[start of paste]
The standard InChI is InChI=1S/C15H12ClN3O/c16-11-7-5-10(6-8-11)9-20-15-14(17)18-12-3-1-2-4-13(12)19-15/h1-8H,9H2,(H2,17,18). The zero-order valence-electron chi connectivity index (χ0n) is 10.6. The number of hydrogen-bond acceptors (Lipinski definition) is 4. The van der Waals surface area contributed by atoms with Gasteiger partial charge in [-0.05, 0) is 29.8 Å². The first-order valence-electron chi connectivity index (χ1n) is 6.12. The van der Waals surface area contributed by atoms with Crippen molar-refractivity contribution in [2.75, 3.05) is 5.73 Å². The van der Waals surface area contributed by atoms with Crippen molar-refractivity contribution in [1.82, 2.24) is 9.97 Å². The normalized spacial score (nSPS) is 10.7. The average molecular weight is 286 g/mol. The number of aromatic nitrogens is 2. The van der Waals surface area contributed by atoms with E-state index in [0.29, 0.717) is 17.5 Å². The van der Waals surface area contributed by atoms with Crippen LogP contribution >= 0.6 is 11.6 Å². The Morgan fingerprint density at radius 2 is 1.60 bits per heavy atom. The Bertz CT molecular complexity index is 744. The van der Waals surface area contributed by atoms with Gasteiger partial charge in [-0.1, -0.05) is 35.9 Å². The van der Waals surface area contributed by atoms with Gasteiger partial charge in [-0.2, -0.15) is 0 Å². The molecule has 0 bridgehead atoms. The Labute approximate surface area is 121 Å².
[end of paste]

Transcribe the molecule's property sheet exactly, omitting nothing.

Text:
The standard InChI is InChI=1S/C15H12ClN3O/c16-11-7-5-10(6-8-11)9-20-15-14(17)18-12-3-1-2-4-13(12)19-15/h1-8H,9H2,(H2,17,18). The zero-order valence-electron chi connectivity index (χ0n) is 10.6. The number of hydrogen-bond acceptors (Lipinski definition) is 4. The van der Waals surface area contributed by atoms with Gasteiger partial charge in [-0.05, 0) is 29.8 Å². The first-order valence-electron chi connectivity index (χ1n) is 6.12. The van der Waals surface area contributed by atoms with Crippen molar-refractivity contribution in [2.75, 3.05) is 5.73 Å². The van der Waals surface area contributed by atoms with Crippen molar-refractivity contribution in [1.82, 2.24) is 9.97 Å². The normalized spacial score (nSPS) is 10.7. The average molecular weight is 286 g/mol. The number of aromatic nitrogens is 2. The van der Waals surface area contributed by atoms with E-state index in [0.29, 0.717) is 17.5 Å². The van der Waals surface area contributed by atoms with Crippen LogP contribution >= 0.6 is 11.6 Å². The Morgan fingerprint density at radius 2 is 1.60 bits per heavy atom. The Bertz CT molecular complexity index is 744. The van der Waals surface area contributed by atoms with Gasteiger partial charge in [-0.1, -0.05) is 35.9 Å². The van der Waals surface area contributed by atoms with Gasteiger partial charge in [-0.2, -0.15) is 0 Å². The molecule has 0 bridgehead atoms. The Labute approximate surface area is 121 Å².